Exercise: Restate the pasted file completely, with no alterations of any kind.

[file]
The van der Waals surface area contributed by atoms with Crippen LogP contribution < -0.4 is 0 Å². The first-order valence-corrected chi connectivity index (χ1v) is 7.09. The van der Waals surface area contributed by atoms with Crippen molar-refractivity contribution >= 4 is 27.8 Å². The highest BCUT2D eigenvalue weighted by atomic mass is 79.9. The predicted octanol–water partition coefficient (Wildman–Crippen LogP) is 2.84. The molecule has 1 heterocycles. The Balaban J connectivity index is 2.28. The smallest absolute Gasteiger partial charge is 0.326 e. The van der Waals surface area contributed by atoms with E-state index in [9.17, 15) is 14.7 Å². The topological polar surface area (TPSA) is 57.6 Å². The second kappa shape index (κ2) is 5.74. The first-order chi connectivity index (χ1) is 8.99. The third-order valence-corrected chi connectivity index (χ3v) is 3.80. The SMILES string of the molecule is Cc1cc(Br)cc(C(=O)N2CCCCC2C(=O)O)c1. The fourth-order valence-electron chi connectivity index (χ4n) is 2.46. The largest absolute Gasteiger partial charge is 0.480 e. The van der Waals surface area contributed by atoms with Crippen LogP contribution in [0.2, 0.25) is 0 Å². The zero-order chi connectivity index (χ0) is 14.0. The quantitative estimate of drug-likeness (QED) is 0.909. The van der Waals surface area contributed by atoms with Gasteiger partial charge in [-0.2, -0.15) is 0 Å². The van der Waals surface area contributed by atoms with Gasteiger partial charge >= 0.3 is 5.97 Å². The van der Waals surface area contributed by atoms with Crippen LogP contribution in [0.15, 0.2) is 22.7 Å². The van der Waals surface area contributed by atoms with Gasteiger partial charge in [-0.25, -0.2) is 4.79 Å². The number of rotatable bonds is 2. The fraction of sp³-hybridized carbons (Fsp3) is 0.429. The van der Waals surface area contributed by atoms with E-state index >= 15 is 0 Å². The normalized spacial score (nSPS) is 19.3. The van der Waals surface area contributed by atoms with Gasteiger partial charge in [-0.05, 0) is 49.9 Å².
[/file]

The van der Waals surface area contributed by atoms with Crippen LogP contribution < -0.4 is 0 Å². The first-order valence-corrected chi connectivity index (χ1v) is 7.09. The van der Waals surface area contributed by atoms with Crippen molar-refractivity contribution >= 4 is 27.8 Å². The highest BCUT2D eigenvalue weighted by atomic mass is 79.9. The predicted octanol–water partition coefficient (Wildman–Crippen LogP) is 2.84. The molecule has 1 heterocycles. The Balaban J connectivity index is 2.28. The smallest absolute Gasteiger partial charge is 0.326 e. The van der Waals surface area contributed by atoms with E-state index in [9.17, 15) is 14.7 Å². The topological polar surface area (TPSA) is 57.6 Å². The second kappa shape index (κ2) is 5.74. The first-order chi connectivity index (χ1) is 8.99. The third-order valence-corrected chi connectivity index (χ3v) is 3.80. The SMILES string of the molecule is Cc1cc(Br)cc(C(=O)N2CCCCC2C(=O)O)c1. The fourth-order valence-electron chi connectivity index (χ4n) is 2.46. The largest absolute Gasteiger partial charge is 0.480 e. The van der Waals surface area contributed by atoms with Crippen LogP contribution in [0.2, 0.25) is 0 Å². The zero-order chi connectivity index (χ0) is 14.0. The quantitative estimate of drug-likeness (QED) is 0.909. The van der Waals surface area contributed by atoms with Gasteiger partial charge in [-0.2, -0.15) is 0 Å². The van der Waals surface area contributed by atoms with Gasteiger partial charge >= 0.3 is 5.97 Å². The van der Waals surface area contributed by atoms with Crippen LogP contribution in [0.15, 0.2) is 22.7 Å². The van der Waals surface area contributed by atoms with Gasteiger partial charge in [-0.25, -0.2) is 4.79 Å². The number of rotatable bonds is 2. The fraction of sp³-hybridized carbons (Fsp3) is 0.429. The van der Waals surface area contributed by atoms with E-state index >= 15 is 0 Å². The normalized spacial score (nSPS) is 19.3. The van der Waals surface area contributed by atoms with Gasteiger partial charge in [-0.05, 0) is 49.9 Å².